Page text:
>> i know, well -- >> that's fascinating. it's fascinating he won't tweet about you, what do you have to do to get him to tweet about you. you haven't gone far enough? >> say something nice about him? >> i guess so. >> that would do it. >> that would do it. up next, what happened backstage after the stephen colbert show. with liberty, we could afford a real babysitter instead of your brother. hey. oh. that's my robe. is it? you could save seven hundred eighty two dollars when liberty stands with you. liberty mutual insurance. our recent online sales success seems a little... strange?nk na. ever since we switched to fedex ground business has been great. they're affordable and fast... maybe "too affordable and fast." what if... "people" aren't buying these books online, but "they" are buying them to protect their secrets?!?! hi bill. if that is your real name.
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when this guy got a flat tire in the middle of the night, so he got home safe. yeah, my dad says our insurance doesn't have that. what?! you can leave worry behind when liberty stands with you™. liberty mutual insurance. what do john oliver and jon stewart and me all have in common? we're all inductees into a very special hall of fame. thanks to stephen colbert. >> this really is an incredible honor to be inducted into the trump attacked me on twitter hall of fame, it's my first hall of fame, and i think it's the one that matters to me the most. this tweet that got me in the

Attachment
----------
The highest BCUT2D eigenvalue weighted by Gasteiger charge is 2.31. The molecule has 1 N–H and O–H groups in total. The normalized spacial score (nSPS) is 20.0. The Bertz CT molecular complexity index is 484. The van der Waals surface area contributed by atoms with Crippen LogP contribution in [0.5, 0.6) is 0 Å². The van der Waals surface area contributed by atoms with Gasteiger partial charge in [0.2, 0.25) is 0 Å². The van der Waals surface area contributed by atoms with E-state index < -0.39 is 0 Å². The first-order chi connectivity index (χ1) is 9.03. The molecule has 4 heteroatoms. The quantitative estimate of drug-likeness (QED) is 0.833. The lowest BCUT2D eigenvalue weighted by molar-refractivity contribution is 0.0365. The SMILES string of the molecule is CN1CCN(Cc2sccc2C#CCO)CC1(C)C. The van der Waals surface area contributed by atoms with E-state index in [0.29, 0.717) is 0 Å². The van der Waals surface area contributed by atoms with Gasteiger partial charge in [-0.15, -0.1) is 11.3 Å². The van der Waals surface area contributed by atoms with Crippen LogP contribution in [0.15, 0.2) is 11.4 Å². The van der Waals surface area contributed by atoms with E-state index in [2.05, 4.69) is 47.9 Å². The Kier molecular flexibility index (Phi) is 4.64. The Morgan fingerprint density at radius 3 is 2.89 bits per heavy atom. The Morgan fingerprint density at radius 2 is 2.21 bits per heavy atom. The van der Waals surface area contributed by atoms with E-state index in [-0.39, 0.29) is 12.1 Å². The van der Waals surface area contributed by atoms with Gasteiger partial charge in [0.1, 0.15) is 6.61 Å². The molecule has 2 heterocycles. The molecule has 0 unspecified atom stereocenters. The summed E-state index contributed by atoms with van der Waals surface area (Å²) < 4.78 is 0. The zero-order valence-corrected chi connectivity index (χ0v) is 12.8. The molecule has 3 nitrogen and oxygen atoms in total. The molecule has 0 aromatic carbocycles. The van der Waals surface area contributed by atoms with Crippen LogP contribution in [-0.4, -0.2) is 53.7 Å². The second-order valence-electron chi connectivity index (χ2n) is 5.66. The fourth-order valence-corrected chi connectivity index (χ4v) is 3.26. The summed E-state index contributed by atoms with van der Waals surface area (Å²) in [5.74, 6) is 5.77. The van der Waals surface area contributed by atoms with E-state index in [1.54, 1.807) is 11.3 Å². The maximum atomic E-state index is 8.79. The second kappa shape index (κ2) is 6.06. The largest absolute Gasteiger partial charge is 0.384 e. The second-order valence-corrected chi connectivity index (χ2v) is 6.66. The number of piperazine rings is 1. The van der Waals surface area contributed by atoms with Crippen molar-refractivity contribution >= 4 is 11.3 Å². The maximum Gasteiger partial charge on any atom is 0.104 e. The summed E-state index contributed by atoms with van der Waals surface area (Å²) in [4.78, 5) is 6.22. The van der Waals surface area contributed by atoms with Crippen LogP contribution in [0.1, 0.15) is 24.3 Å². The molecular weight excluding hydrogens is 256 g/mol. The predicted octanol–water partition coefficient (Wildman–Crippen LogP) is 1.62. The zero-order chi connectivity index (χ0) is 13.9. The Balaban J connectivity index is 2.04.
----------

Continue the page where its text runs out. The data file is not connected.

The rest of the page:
hall of fame is 2011, it's really shortly after donald trump first started talking about president obama's birth certificate, every word of which was a lie. >> i heard because his show is unwatchable, lawrence has made many false statements last night about me. maybe i should sue him. i wasn't expecting this. this is just a surprise and a joy and an honor, and i've never won anything since the last west wing emmy. and been nominated for some stuff. this is the only thing i have really am going to treasure since that last emmy, which is now going to be blocked by this, i think display case, which is fine. it's old now. it's turning colors. this is a beautiful thing and a great honor.
thank you very much. >> you can follow my tweets @lawrence. you can follow the sho show @thelastword. and that is tonight's last word. i remember just sobbing. >> they're a young family fighting for their children's lives. >> 1:30 in the morning, we got a phone call, i thought that's it. >> it's possible each one of their five children may need a new heart. >> we have followed them for more than five years. through breakthroughs. >> this is my pump and it goes up into here and it goes -- connects to my heart. >> and heart breaks. >> erin needs to find a good match, and she needs t f